Four-month-old India Woodhams is a star. Her picture has been in lots of newspapers, including this one. She may even go down as a footnote in financial history. Why? Because India, from Ealing in west London, was one of the first – and certainly the youngest person to start a stakeholder pension.
Her grandfather, a high-powered financial adviser incidentally, started paying into a Standard Life stakeholder pension on her account from 6 April.
The arrival of stakeholder pensions this month prompted a flurry of articles about retirement planning for children. But the changes in personal pension rules go way beyond saving for children. And much of the impact is still poorly understood.
Two key developments happened. Firstly, stakeholder pensions were launched.
Cheap, flexible and simple, they are intended as the pension to reach the parts other schemes cannot.
Simultaneously, the Inland Revenue rules on contributions to personal pensions were overhauled. The difference has been to break the link between earnings and pension contributions. Previously, a saver had to have sufficient earned income to pay into a pension. Those with unearned income can now contribute, while those with no income can have money paid in on their behalf. In both cases, contributions will attract basic rate tax relief, even if the saver pays no tax.
This opens pension saving – subsidised by the taxpayer – to children, non-working spouses and those on career breaks.
Payments in are capped at #2,808 a year, which translates to #3,600 once the tax relief has been added. If a saver has had earned income in the previous year (beginning this year), higher payments in may be allowed.
Crucially, this money does not have to be paid into a stakeholder pension.
It could go into a conventional personal pension or a self-invested personal pension (Sipps). Charges would usually have ruled out Sipps for such modest contributions, but a new breed controlled through the net is emerging with competitive fees.
What does it all mean? Parents and grandparents can pass money to children this way, although it will be tied up in the pension until the child is at least 50. This may or may not be seen as a disadvantage by the giver.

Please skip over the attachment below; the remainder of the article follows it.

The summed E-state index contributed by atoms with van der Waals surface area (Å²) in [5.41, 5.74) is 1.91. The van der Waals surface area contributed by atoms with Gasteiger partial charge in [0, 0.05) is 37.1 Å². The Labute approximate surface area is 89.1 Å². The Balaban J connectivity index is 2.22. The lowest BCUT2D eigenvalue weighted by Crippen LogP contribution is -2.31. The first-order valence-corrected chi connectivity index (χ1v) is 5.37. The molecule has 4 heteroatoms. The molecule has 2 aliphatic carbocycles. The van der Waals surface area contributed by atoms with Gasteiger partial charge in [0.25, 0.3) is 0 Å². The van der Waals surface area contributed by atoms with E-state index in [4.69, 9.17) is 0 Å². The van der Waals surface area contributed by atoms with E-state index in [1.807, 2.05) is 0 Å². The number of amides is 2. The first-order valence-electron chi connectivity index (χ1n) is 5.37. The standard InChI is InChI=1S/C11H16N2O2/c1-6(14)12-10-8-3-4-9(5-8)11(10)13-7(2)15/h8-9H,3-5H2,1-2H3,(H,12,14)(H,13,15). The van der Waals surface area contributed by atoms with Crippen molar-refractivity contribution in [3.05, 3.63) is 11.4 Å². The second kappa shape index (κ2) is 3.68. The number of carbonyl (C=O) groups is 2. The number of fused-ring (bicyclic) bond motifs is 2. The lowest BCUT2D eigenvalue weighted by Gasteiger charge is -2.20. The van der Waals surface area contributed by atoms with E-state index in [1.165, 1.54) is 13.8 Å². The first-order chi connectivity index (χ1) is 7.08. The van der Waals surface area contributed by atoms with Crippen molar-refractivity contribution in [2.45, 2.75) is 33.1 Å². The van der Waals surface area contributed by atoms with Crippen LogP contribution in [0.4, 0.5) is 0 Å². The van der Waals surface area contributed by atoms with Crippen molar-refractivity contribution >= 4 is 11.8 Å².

More useful will be the ability of high-earning spouses to gift money to a non-earning spouse to pay into a pension, even though the giver has used up their own allowances. Such gifts are a way of claiming back some of the tax the giver has paid, albeit tied up in a pension. Spouses may also see a pension as giving them some financial independence.
The other important rule change is to allow people to pay into a personal and company pension at the same time. Previously, membership of a company pension automatically stopped you paying into a personal pension using the same income.
But now, those in occupational schemes can pay up to the #3,600 a year limit into a personal pension, on top of what they pay into their company scheme.
Paying into a personal pension may also be more appealing to workers than saving through AVCs, which are top-up pensions linked to their company scheme. A personal pension can be taken at any time between 50 and 75, with up to 25% available as tax free cash. But AVCs must be taken at the same time as a company pension and can only provide an enhanced income.
So those who earn #30,000 a year or more, or who are controlling directors, are still barred from having both a personal and company pension. In practice, there may be ways around this.
Tom McPhail, pensions development manager at independent financial adviser Torquil Clark in Wolverhampton, says: ‘If a second income is earned by self-employed means and declared to the Revenue, an individual can make separate pension contributions in respect of that. Only #1 of self-employed income will allow savers to pay up to #3,600 a year into a pension. So a trivial income from odd jobs could well be the key to a big slice of pension.’
McPhail suggests a list of self-employed work, including car washing, gardening or even sperm donation. ‘The key issue is to invoice for the work and to declare it as income,’ he says.
Cheekily, he points out that income tax calculations can be rounded down in your favour. So it may not be necessary to pay tax on a #1 self-employed income!
Personal pensions are not the only savings game in town. Most of the money saved into a pension still has to be used to buy an annuity. Savers are increasingly suspicious of annuities and so consequently of pensions.
Nevertheless, the more relaxed contribution rules provide a host of new savings opportunities.
Steven Womack is a correspondent for Financial Mail on Sunday.
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